Surgeons remove the meniscus, labrums, and cruciate ligaments in a total knee replacement. Rzepkowski discusses anatomy and kinesiology. Watch videos of the conventional pair patellar, subvastus, deuce procedure, and unicompartmental surgeries.
Robotic Assisted Procedures (04:56)
Watch videos of a hip replacement using MAKO technology and a knee replacement using GPS.
Videos: Ankle Arthroscopy (07:03)
Watch a video of a total ankle replacement. Physical therapists can perform active range of motion and isometrics on the joint right away as long as it is non-weight bearing.
Early Acute Phase Post-Operative (17:32)
Rzepkowski explains how to adjust canes, front-wheeled walkers, and standard axillary crutches; use skis not tennis balls on walkers. Assess the wound for fever, redness, and excessive draining during dressing changes. Various medications include Exparel, femoral nerve blockers, epidurals, abductor nerve blocks, PCA pumps, NSAIDs, and opioid analgesics.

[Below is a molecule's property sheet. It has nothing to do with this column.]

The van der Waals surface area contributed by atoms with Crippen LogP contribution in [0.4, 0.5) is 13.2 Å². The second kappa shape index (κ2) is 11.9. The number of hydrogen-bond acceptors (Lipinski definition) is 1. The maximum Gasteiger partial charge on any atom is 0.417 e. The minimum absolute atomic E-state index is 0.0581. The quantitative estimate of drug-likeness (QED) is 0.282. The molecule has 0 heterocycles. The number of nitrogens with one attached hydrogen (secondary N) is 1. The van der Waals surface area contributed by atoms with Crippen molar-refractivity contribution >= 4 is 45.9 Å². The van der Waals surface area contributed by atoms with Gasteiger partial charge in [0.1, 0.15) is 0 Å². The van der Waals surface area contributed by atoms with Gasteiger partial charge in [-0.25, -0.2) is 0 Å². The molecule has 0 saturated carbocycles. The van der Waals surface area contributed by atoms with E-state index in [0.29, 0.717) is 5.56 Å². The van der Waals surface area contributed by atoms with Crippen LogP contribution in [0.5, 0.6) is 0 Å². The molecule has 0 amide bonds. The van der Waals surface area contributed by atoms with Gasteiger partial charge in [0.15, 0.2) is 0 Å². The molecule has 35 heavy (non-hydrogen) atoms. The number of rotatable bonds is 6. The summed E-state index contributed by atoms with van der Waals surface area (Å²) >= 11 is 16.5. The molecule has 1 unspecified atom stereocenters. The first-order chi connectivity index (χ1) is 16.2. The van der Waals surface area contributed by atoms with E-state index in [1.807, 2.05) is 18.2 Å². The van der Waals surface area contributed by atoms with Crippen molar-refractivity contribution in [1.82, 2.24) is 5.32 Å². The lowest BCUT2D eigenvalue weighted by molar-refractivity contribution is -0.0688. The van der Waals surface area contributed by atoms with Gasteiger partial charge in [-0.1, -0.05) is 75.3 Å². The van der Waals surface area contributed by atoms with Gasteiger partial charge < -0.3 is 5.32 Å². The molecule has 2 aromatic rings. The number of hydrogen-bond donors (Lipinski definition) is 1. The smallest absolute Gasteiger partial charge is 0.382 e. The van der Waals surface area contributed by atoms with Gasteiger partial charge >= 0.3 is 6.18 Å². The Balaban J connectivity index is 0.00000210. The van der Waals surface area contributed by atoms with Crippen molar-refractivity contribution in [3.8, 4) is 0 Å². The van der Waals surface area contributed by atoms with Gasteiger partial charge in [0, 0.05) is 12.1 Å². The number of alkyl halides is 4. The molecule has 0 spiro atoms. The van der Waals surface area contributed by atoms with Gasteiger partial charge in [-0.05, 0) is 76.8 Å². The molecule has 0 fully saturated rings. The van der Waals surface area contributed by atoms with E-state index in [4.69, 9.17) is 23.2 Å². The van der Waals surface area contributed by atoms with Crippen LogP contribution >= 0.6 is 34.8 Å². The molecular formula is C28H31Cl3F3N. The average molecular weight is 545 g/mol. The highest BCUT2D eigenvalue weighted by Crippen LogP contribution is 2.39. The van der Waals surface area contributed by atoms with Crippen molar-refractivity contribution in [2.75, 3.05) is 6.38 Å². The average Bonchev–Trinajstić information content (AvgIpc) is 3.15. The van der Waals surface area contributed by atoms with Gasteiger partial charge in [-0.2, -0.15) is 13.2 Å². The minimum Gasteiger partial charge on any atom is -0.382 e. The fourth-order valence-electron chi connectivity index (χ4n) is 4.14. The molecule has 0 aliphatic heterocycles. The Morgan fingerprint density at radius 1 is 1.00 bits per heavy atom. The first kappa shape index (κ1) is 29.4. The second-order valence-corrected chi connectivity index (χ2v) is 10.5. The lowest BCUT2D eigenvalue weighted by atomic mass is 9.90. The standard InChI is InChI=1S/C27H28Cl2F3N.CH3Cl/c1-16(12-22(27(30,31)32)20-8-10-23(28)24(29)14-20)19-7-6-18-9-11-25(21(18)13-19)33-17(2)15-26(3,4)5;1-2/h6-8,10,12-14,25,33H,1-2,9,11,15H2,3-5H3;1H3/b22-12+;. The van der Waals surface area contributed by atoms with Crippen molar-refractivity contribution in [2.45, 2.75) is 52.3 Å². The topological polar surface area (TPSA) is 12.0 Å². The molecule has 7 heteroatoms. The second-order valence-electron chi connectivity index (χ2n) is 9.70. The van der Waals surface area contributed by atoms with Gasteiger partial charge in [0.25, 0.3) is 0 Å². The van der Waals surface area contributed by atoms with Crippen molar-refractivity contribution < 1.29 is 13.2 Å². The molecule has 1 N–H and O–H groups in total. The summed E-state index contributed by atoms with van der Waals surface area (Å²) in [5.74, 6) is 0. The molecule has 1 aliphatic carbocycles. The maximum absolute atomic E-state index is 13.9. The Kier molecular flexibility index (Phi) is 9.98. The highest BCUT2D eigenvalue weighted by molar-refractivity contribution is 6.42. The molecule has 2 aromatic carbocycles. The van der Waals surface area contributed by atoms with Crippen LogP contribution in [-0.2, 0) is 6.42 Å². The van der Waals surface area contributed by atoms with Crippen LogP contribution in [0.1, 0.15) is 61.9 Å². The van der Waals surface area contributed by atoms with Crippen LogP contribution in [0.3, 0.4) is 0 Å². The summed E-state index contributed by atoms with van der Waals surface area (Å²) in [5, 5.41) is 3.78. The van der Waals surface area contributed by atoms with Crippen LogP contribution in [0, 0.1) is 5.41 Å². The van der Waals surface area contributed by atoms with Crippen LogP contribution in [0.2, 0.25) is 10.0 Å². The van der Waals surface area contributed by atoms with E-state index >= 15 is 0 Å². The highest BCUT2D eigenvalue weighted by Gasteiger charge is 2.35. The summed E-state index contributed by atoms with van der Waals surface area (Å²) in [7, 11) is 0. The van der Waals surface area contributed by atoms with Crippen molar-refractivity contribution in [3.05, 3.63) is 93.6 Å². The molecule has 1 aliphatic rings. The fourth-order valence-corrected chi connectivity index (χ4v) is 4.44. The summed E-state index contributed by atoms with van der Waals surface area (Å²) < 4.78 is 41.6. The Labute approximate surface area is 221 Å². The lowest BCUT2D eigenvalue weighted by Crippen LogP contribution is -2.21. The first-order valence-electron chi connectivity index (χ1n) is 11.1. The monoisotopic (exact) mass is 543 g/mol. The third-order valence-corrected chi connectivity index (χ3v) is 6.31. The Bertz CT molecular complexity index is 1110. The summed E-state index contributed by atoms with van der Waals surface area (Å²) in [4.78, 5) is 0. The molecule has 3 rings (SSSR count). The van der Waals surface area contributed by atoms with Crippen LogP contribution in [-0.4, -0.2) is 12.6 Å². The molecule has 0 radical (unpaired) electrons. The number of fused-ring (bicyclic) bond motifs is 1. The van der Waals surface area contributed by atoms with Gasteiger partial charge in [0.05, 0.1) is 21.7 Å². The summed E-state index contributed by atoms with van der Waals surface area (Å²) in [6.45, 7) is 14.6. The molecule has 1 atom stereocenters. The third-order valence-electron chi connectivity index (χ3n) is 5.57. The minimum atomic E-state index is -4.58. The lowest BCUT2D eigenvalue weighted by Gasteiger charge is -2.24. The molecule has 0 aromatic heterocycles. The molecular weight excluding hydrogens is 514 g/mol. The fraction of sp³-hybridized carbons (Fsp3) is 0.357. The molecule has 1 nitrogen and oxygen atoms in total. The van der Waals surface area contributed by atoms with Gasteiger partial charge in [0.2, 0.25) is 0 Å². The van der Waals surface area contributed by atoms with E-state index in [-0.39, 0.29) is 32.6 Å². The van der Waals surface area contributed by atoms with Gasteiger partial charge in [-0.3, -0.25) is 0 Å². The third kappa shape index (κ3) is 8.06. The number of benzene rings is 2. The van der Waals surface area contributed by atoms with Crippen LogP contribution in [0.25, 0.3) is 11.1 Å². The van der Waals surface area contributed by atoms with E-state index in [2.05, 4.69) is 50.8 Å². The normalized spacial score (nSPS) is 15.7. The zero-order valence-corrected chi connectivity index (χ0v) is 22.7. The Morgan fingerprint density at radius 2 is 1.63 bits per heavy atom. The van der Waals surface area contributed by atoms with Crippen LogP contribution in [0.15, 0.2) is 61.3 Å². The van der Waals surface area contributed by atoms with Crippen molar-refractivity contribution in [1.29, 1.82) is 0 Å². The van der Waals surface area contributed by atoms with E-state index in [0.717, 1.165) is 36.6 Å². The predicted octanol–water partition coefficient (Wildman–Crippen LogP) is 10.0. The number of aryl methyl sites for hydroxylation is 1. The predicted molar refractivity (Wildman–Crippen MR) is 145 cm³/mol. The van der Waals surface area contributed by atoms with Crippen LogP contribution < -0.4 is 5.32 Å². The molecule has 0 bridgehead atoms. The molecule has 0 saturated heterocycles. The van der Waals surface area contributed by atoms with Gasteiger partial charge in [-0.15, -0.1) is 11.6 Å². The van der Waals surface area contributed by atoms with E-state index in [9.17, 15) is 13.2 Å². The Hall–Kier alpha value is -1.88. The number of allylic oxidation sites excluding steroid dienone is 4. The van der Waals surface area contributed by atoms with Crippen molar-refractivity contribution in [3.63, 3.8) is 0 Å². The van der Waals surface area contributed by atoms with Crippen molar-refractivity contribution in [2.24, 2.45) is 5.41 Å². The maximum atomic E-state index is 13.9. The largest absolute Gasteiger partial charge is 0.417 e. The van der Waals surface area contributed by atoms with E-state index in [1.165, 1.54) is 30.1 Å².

Rzepkowski explains how to diagnose, grade, and prevent deep vein thrombosis using thromboembolic deterrents hose and muscle pumps. Further evaluation is required if the Well's Scoring is over two. Aprotinin and Tranexamic acid can chemically help combat blood loss.
Surgical Complications (06:31)
Problems associated with joint replacement surgery include infection, cellulitis, wound closure, dislocations, separation, and medication reactions. Rzepkowski describes how to diagnose and treat various issues. A compression dressing can help reduce draining issues.
Acute through Sub-acute Recovery Phase: Shoulder Replacement Surgery (30:46)